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FTC Approves Elf Aquitaine Takeover of Pennwalt

August 1, 1989

PHILADELPHIA (AP) _ Societe Nationale Elf Aquitaine has reached an agreement with the Federal Trade Commission that allows the French oil and chemical company to proceed with its $1.05 billion takeover of Pennwalt Corp.

The FTC withdrew its objection to the $132-a-share deal Monday after Elf Aquitaine agreed to sell a Pennwalt chemical plant in Thorofare, N.J., thereby ending antitrust concerns.

The government was worried about the companies’ combined share of the market in two major chemicals.

Elf Aquitaine’s offer, which had been scheduled to expire today, was extended to 5 p.m. EDT Thursday. The companies said about 4.7 million of Pennwalt’s 7.9 million outstanding shares had been tendered as of the close of business Friday.

Pennwalt stock shot up after Monday’s announcement, closing up $4.62 to $131.62 1/2 on the New York Stock Exchange.

The FTC earlier had authorized its staff to seek a court order blocking the merger because it ″could substantially reduce competition in the production and sale″ of two fluorochemical products, polyvinylidene fluoride and vinylidene fluoride.

Pennwalt is the largest U.S. and worldwide seller of polyvinylidene fluoride while Elf Aquitaine’s chemical subsidiary, Atochem, is third in both, the FTC said. Pennwalt and Elf Aquitaine are the only suppliers of vinylidene fluoride in the United States, the FTC said.

Uses for polyvinylidene fluoride, sold by Pennwalt as Kynar plastic resin, include coating electrical wires and lining pipes in chemical plants. Vinylidene fluoride is a building block for polyvinylidene fluoride.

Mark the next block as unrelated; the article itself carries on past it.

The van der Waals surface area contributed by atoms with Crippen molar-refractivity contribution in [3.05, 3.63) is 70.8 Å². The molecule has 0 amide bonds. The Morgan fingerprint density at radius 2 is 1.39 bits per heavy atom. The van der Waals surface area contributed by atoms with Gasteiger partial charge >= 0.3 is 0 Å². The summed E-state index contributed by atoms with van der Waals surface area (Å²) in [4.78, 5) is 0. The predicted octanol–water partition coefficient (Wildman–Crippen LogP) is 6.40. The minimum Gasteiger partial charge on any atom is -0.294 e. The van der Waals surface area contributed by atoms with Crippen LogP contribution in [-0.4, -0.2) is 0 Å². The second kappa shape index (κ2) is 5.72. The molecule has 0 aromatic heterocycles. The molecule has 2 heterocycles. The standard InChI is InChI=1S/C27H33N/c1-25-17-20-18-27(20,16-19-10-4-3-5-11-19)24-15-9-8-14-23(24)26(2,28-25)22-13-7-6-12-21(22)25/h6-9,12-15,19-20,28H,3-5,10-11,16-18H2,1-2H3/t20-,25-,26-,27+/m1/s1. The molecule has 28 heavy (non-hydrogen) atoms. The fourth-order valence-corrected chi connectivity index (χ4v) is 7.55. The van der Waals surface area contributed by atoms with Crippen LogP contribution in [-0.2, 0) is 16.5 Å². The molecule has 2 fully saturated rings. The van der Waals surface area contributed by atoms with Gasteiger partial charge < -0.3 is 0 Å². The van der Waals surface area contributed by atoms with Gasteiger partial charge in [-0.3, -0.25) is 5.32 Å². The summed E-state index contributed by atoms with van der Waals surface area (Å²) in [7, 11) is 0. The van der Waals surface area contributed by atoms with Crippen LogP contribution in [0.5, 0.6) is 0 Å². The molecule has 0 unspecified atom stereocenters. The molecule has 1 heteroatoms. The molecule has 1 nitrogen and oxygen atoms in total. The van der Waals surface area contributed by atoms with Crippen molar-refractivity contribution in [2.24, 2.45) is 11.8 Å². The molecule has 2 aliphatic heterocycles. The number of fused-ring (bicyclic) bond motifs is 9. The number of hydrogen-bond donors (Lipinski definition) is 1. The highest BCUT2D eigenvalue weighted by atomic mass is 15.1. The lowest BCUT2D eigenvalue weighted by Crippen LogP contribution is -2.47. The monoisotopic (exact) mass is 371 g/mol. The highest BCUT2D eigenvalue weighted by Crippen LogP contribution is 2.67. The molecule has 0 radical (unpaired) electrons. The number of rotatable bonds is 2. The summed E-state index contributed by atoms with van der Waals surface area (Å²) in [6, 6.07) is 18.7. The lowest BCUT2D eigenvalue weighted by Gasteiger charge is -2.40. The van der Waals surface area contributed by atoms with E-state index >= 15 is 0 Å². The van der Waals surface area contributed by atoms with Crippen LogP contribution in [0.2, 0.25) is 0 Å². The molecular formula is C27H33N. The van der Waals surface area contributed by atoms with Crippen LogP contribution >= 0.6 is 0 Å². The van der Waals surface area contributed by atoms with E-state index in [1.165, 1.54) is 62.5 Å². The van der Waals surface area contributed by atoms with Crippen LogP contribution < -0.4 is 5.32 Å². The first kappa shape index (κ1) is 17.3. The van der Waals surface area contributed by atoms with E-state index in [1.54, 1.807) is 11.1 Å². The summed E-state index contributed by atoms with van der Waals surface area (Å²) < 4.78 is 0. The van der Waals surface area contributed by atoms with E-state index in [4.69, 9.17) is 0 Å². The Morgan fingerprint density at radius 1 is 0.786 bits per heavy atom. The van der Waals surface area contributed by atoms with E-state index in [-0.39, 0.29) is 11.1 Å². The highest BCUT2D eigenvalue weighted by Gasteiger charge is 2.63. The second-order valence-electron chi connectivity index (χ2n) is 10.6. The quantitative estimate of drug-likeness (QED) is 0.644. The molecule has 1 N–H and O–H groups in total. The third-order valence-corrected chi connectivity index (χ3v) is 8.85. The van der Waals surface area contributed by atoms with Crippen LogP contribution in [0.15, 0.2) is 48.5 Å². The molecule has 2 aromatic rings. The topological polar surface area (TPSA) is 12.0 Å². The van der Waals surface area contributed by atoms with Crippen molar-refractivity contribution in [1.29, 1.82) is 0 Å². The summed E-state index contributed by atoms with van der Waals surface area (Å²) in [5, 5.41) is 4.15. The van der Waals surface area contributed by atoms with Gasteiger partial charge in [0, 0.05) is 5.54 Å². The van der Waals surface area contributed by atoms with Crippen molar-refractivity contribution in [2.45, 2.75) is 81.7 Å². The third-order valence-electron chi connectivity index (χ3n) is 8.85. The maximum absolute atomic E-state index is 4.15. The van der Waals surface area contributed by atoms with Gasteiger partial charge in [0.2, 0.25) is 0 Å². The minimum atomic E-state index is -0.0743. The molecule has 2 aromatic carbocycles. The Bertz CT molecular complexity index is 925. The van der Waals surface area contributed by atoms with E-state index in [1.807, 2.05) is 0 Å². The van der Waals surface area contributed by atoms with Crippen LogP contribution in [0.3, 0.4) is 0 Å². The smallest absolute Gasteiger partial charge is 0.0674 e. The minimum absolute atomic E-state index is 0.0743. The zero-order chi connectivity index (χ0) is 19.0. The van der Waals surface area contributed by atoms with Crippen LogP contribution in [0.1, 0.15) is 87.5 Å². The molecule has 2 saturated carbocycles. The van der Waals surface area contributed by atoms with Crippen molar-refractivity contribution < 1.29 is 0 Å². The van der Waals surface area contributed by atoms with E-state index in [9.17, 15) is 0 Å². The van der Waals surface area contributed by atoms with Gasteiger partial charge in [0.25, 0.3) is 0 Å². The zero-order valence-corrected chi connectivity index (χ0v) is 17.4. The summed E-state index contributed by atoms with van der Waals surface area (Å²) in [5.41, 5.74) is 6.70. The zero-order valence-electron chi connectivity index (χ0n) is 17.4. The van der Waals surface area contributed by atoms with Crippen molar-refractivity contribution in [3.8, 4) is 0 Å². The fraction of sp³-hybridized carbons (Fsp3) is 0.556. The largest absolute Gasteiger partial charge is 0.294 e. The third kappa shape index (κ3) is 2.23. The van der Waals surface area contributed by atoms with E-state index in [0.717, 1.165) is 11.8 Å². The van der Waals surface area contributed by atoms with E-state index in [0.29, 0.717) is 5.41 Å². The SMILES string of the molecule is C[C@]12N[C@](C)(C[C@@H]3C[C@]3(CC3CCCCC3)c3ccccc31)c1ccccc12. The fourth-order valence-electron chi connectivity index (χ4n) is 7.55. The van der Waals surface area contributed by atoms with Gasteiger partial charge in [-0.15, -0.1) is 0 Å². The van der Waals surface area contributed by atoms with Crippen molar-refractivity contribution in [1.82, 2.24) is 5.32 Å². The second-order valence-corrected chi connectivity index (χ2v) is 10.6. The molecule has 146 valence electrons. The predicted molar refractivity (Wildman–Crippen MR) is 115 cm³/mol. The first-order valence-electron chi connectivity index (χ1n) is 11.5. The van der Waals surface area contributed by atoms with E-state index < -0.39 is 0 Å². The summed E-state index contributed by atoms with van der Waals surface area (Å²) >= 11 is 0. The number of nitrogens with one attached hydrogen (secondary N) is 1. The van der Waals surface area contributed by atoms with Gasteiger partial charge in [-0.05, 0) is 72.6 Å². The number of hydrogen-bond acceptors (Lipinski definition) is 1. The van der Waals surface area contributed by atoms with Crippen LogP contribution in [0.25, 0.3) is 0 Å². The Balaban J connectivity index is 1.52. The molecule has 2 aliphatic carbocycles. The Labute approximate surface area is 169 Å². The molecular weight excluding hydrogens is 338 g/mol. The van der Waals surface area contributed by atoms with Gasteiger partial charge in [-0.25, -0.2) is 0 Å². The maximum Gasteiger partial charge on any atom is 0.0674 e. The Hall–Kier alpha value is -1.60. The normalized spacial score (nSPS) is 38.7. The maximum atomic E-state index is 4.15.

Pennwalt will sell its New Jersey plant but keep its plant at Calvert City, Ky., where the bulk of its fluorochemical manufacturing operations are based, the companies said.

Sale of the New Jersey plant, which employs 66 people, will be completed after the FTC agreement is finalized, Pennwalt spokeswoman Sue Kinard Brown said. She said she could not comment on whether a buyer had been found.

Under the agreement with the FTC Elf Aquitaine must sell the Pennwalt plant within 14 months. The company also is required to receive FTC approve before acquiring any interest in a company that manufactures or sells either chemical in the United States over the next 10 years.

Pennwalt, a Philadelphia-based chemical company, agreed in March to the buyout by Elf Aquitaine after spurning a hostile takeover bid by Centaur Partners, a New York investment group.

The deal would retain Pennwalt’s name and keep its headquarters in Philadelphia.

Founded in 1850 as Pennsylvania Salt Manufacturing Co., Pennwalt has sales of about $1 billion a year.

Elf Aquitaine, a French government-controlled oil and chemical concern, has more than $20 billion in annual sales with more than a third related to chemicals.

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